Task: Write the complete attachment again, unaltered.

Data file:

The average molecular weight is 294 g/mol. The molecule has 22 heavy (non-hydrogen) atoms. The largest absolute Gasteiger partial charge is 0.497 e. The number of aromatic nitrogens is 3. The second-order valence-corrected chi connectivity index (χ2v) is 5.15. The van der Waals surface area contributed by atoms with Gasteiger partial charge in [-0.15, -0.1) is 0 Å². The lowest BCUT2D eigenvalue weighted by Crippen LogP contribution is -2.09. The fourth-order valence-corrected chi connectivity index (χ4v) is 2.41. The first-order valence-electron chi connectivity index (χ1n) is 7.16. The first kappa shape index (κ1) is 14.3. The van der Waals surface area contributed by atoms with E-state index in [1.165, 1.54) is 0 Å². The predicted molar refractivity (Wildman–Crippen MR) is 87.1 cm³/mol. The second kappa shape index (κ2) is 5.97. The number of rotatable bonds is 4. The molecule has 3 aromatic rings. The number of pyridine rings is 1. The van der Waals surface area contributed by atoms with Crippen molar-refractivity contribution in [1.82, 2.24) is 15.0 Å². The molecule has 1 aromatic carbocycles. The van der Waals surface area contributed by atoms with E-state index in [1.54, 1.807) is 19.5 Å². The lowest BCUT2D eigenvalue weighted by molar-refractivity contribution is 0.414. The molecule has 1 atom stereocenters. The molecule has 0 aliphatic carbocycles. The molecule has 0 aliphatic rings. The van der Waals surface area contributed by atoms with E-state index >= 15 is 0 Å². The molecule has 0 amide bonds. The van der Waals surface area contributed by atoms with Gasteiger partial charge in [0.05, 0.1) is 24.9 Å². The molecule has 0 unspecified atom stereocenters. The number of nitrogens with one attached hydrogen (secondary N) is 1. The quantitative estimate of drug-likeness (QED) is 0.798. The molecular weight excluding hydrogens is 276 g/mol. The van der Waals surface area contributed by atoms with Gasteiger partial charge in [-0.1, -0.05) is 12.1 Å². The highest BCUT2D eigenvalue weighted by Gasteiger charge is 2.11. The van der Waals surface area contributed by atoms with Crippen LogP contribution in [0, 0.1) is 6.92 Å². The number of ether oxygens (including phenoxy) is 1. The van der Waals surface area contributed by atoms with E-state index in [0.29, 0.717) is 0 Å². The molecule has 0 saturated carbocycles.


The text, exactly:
The average molecular weight is 294 g/mol. The molecule has 22 heavy (non-hydrogen) atoms. The largest absolute Gasteiger partial charge is 0.497 e. The number of aromatic nitrogens is 3. The second-order valence-corrected chi connectivity index (χ2v) is 5.15. The van der Waals surface area contributed by atoms with Gasteiger partial charge in [-0.15, -0.1) is 0 Å². The lowest BCUT2D eigenvalue weighted by Crippen LogP contribution is -2.09. The fourth-order valence-corrected chi connectivity index (χ4v) is 2.41. The first-order valence-electron chi connectivity index (χ1n) is 7.16. The first kappa shape index (κ1) is 14.3. The van der Waals surface area contributed by atoms with E-state index in [1.165, 1.54) is 0 Å². The predicted molar refractivity (Wildman–Crippen MR) is 87.1 cm³/mol. The second kappa shape index (κ2) is 5.97. The number of rotatable bonds is 4. The molecule has 3 aromatic rings. The number of pyridine rings is 1. The van der Waals surface area contributed by atoms with Crippen molar-refractivity contribution in [1.82, 2.24) is 15.0 Å². The molecule has 1 aromatic carbocycles. The van der Waals surface area contributed by atoms with E-state index in [1.54, 1.807) is 19.5 Å². The lowest BCUT2D eigenvalue weighted by molar-refractivity contribution is 0.414. The molecule has 1 atom stereocenters. The molecule has 0 aliphatic carbocycles. The molecule has 0 aliphatic rings. The van der Waals surface area contributed by atoms with E-state index >= 15 is 0 Å². The molecule has 0 amide bonds. The van der Waals surface area contributed by atoms with Gasteiger partial charge in [0.05, 0.1) is 24.9 Å². The molecule has 0 unspecified atom stereocenters. The number of nitrogens with one attached hydrogen (secondary N) is 1. The quantitative estimate of drug-likeness (QED) is 0.798. The molecular weight excluding hydrogens is 276 g/mol. The van der Waals surface area contributed by atoms with Gasteiger partial charge in [-0.1, -0.05) is 12.1 Å². The highest BCUT2D eigenvalue weighted by Gasteiger charge is 2.11. The van der Waals surface area contributed by atoms with Crippen LogP contribution in [0, 0.1) is 6.92 Å². The number of ether oxygens (including phenoxy) is 1. The van der Waals surface area contributed by atoms with E-state index in [0.29, 0.717) is 0 Å². The molecule has 0 saturated carbocycles.